Fam Pract Manag. 2007 Sep;14(8):14.
- Supply of free antibiotics grows
- Officials challenge insurers' ratings of doctors
- Medical groups' profits surge in West
Supply of free antibiotics grows
Another major chain has begun to provide free generic antibiotics to shoppers who come in with a prescription, and some doctors are worried about the giveaway's medical implications.
Publix, a Florida-based grocer that operates nearly 700 pharmacies in six Southern states, now offers unlimited 14-day supplies of amoxicillin, ampicillin, cephalexin, ciprofloxacin, erythromycin, SMZ-TMP and penicillin VK. Those same seven generics have been available free under the same terms at Meijer stores since October. Michigan-based Meijer runs 176 stores in five Midwestern states. Similarly, Wal-Mart offers more than 300 generic drugs for $4 per prescription.
The retailers say their primary interest is to help their customers, but economists see another motivation. “Retail outlets often feature so-called loss leaders to lure customers into their store,” Uwe Reinhardt, a professor of political economy at Princeton University, told ABC News. “This happens to be the ultimate loss leader.”
While acknowledging that the generic programs provide financial relief to families, some doctors have expressed concerns about the medical implications. “If these drugs are cheap, there is a natural tendency to take them only until you feel better,” Steven M. Donn, MD, professor of pediatrics at Mott Children's Hospital in Ann Arbor, Mich., told ABC News. “The rate of relapse can go up and complications are more severe.”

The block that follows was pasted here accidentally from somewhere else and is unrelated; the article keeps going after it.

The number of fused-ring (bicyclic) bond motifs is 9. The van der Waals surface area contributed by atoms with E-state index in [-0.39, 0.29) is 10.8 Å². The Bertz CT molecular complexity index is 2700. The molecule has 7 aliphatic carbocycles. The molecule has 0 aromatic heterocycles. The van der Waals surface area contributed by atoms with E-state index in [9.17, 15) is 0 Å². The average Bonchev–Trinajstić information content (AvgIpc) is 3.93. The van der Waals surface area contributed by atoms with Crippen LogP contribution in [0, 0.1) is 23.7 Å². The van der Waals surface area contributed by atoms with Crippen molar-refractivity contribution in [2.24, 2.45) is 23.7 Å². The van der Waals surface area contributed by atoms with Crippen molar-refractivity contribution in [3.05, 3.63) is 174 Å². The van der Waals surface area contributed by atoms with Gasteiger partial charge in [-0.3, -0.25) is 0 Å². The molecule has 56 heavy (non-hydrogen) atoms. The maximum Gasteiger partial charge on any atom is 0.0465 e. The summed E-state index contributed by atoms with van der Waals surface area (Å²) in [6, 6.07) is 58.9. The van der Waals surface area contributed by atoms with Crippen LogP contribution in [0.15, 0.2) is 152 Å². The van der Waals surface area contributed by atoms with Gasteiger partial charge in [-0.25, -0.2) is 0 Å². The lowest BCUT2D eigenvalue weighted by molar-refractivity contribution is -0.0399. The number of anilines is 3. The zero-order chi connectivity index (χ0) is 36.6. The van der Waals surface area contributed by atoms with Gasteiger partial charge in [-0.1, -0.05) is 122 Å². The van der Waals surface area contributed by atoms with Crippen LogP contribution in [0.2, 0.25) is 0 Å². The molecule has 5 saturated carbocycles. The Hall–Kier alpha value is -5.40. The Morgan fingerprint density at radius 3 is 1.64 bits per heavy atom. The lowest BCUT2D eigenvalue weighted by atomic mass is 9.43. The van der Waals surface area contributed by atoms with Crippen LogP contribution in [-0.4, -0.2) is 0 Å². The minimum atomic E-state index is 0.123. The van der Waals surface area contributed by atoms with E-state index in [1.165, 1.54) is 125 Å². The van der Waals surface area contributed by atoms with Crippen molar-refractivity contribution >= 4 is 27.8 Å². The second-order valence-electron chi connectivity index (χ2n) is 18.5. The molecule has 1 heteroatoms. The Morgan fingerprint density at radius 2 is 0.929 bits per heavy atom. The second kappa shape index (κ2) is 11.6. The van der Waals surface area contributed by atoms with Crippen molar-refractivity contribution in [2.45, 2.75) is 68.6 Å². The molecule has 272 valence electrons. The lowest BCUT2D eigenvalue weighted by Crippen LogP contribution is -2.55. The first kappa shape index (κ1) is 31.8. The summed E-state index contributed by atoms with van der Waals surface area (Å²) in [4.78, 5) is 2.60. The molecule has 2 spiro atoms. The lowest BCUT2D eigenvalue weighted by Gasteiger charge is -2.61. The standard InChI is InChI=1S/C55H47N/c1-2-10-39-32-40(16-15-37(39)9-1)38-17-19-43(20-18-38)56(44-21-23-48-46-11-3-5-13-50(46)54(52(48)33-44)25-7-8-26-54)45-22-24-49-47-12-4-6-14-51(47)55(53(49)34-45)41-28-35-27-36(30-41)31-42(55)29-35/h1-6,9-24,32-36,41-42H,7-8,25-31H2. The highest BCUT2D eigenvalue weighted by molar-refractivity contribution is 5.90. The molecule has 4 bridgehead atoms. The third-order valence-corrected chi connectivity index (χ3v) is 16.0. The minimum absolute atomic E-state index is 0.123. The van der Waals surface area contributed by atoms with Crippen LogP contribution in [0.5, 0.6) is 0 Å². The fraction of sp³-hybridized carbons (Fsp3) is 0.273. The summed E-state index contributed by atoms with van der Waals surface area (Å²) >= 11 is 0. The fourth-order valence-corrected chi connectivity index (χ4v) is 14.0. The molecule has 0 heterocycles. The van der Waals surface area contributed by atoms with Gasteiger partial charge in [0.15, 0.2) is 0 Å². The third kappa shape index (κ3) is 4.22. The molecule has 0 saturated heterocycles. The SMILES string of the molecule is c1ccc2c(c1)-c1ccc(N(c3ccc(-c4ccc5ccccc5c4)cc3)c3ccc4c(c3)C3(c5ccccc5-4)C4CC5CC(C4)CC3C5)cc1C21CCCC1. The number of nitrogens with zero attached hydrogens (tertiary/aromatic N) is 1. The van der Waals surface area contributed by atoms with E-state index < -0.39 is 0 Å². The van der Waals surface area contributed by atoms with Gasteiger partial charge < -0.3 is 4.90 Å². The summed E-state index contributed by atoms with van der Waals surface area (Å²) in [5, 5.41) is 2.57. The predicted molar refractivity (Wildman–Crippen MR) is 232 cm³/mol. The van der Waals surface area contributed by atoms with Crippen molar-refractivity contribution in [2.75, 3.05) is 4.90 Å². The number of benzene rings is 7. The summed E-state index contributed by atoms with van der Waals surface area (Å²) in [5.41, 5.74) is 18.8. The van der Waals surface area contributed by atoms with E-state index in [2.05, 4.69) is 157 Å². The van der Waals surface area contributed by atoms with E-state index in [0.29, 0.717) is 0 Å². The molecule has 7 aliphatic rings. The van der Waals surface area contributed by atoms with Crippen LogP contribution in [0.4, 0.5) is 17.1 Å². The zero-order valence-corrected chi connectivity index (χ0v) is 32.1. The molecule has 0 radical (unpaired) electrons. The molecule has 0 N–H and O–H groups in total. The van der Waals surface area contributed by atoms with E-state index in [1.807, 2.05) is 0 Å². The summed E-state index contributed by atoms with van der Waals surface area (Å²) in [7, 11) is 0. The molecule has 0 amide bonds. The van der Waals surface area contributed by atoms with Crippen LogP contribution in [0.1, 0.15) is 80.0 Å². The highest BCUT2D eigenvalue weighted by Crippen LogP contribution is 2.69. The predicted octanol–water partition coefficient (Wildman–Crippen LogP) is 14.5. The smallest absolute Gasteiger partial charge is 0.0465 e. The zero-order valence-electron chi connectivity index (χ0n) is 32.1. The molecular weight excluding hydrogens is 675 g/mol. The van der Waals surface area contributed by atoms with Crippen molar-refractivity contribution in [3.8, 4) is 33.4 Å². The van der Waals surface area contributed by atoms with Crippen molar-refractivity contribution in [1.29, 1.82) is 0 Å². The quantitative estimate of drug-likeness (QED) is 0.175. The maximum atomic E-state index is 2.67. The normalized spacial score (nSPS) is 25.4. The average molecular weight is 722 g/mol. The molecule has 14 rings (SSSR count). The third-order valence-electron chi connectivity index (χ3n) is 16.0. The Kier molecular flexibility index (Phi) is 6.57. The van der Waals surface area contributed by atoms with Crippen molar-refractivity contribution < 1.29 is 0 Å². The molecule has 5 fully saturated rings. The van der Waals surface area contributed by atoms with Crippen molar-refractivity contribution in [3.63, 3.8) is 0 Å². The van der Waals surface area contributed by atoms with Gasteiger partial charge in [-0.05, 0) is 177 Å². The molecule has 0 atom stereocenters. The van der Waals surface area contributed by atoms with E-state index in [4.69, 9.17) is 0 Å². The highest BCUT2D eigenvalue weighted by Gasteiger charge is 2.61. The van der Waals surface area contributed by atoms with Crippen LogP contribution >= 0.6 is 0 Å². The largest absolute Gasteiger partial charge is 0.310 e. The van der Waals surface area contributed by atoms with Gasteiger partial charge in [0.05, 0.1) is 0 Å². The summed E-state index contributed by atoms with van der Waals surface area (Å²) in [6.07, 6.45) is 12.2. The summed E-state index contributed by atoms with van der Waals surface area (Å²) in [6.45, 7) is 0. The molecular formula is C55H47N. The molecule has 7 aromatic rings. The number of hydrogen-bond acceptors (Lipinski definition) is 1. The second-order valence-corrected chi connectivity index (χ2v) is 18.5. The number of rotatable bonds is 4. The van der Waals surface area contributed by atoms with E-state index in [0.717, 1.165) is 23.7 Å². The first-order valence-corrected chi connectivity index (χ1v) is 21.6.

Officials challenge insurers' ratings of doctors
Health insurers' programs that attempt to rank physicians based on the quality and cost-effectiveness of the care they provide are being criticized for using questionable data and concentrating more on cost than quality.
In July, New York Attorney General Andrew Cuomo asked United Healthcare to halt a controversial physician ranking program planned to go into effect this month, and he warned legal action if the company does not comply.
When a similar United Healthcare program was piloted in Missouri in 2005, physician outrage forced the program to be suspended. Stephen Slocum, MD, president of the St. Louis Metropolitan Medical Society, said in the July 14 New York Times that the program was “dishonest. They were telling people that it was a quality metrics program when they were really just measuring cost.”
In August, Cuomo asked Aetna and Cigna to explain their physician-ranking programs as well and questioned their reliance on claims data, which do not contain complete clinical data to measure quality effectively, he said.
“The health care companies have an economic interest in seeing the customer go to the doctor or institution that charges the least amount of money,” Cuomo told the Associated Press on Aug. 16. “Cheaper is not necessarily better, and we don't want a health care system where we enter a race to the bottom.”
Earlier this year, Connecticut physicians filed a lawsuit against Cigna and United Healthcare accusing the companies of libel, unfair trade practices and breach of contract because of their physician-ranking programs.
Medical groups' profits surge in West
The annual Medical Group Compensation & Financial Survey, published by the American Medical Group Association, found that medical groups across the country were operating at an average loss of $119 per physician. There were regional differences, with the most dramatic being between the rising West and the sinking South.
Source: 2007 Medical Group Compensation & Financial Survey, American Medical Group Association.
Copyright © 2007 by the American Academy of Family Physicians.
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